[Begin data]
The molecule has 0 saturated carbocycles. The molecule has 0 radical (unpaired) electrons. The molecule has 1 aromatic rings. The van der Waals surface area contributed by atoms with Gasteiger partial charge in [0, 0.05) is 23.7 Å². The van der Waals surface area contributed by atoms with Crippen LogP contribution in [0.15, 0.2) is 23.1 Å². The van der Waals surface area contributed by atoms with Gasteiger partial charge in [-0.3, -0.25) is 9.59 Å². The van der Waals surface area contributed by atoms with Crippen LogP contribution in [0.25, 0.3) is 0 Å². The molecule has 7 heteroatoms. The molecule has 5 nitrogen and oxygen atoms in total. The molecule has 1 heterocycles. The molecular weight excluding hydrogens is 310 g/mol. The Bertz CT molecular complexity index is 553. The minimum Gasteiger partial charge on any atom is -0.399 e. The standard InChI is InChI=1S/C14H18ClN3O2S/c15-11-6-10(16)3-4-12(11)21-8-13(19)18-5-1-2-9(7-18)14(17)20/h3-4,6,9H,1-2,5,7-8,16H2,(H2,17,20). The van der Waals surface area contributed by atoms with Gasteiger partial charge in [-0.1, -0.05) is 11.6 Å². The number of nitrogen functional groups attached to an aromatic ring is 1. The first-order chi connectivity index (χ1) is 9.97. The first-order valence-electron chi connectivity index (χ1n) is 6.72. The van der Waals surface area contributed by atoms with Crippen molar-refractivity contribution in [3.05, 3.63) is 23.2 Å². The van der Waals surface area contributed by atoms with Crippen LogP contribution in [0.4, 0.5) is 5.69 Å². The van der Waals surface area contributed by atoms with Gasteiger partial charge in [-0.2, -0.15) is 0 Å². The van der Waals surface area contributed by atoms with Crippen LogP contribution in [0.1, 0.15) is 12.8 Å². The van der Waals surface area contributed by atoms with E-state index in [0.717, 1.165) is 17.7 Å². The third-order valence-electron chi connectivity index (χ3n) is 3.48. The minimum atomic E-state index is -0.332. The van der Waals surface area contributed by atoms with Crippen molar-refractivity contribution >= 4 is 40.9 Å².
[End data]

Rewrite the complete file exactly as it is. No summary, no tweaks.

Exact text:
The molecule has 0 saturated carbocycles. The molecule has 0 radical (unpaired) electrons. The molecule has 1 aromatic rings. The van der Waals surface area contributed by atoms with Gasteiger partial charge in [0, 0.05) is 23.7 Å². The van der Waals surface area contributed by atoms with Crippen LogP contribution in [0.15, 0.2) is 23.1 Å². The van der Waals surface area contributed by atoms with Gasteiger partial charge in [-0.3, -0.25) is 9.59 Å². The van der Waals surface area contributed by atoms with Crippen LogP contribution in [0.25, 0.3) is 0 Å². The molecule has 7 heteroatoms. The molecule has 5 nitrogen and oxygen atoms in total. The molecule has 1 heterocycles. The molecular weight excluding hydrogens is 310 g/mol. The Bertz CT molecular complexity index is 553. The minimum Gasteiger partial charge on any atom is -0.399 e. The standard InChI is InChI=1S/C14H18ClN3O2S/c15-11-6-10(16)3-4-12(11)21-8-13(19)18-5-1-2-9(7-18)14(17)20/h3-4,6,9H,1-2,5,7-8,16H2,(H2,17,20). The van der Waals surface area contributed by atoms with Gasteiger partial charge in [-0.1, -0.05) is 11.6 Å². The number of nitrogen functional groups attached to an aromatic ring is 1. The first-order chi connectivity index (χ1) is 9.97. The first-order valence-electron chi connectivity index (χ1n) is 6.72. The van der Waals surface area contributed by atoms with Crippen molar-refractivity contribution in [3.05, 3.63) is 23.2 Å². The van der Waals surface area contributed by atoms with Crippen LogP contribution in [0.4, 0.5) is 5.69 Å². The van der Waals surface area contributed by atoms with Gasteiger partial charge in [-0.2, -0.15) is 0 Å². The van der Waals surface area contributed by atoms with Crippen LogP contribution in [0.1, 0.15) is 12.8 Å². The van der Waals surface area contributed by atoms with E-state index in [0.717, 1.165) is 17.7 Å². The third-order valence-electron chi connectivity index (χ3n) is 3.48. The minimum atomic E-state index is -0.332. The van der Waals surface area contributed by atoms with Crippen molar-refractivity contribution >= 4 is 40.9 Å².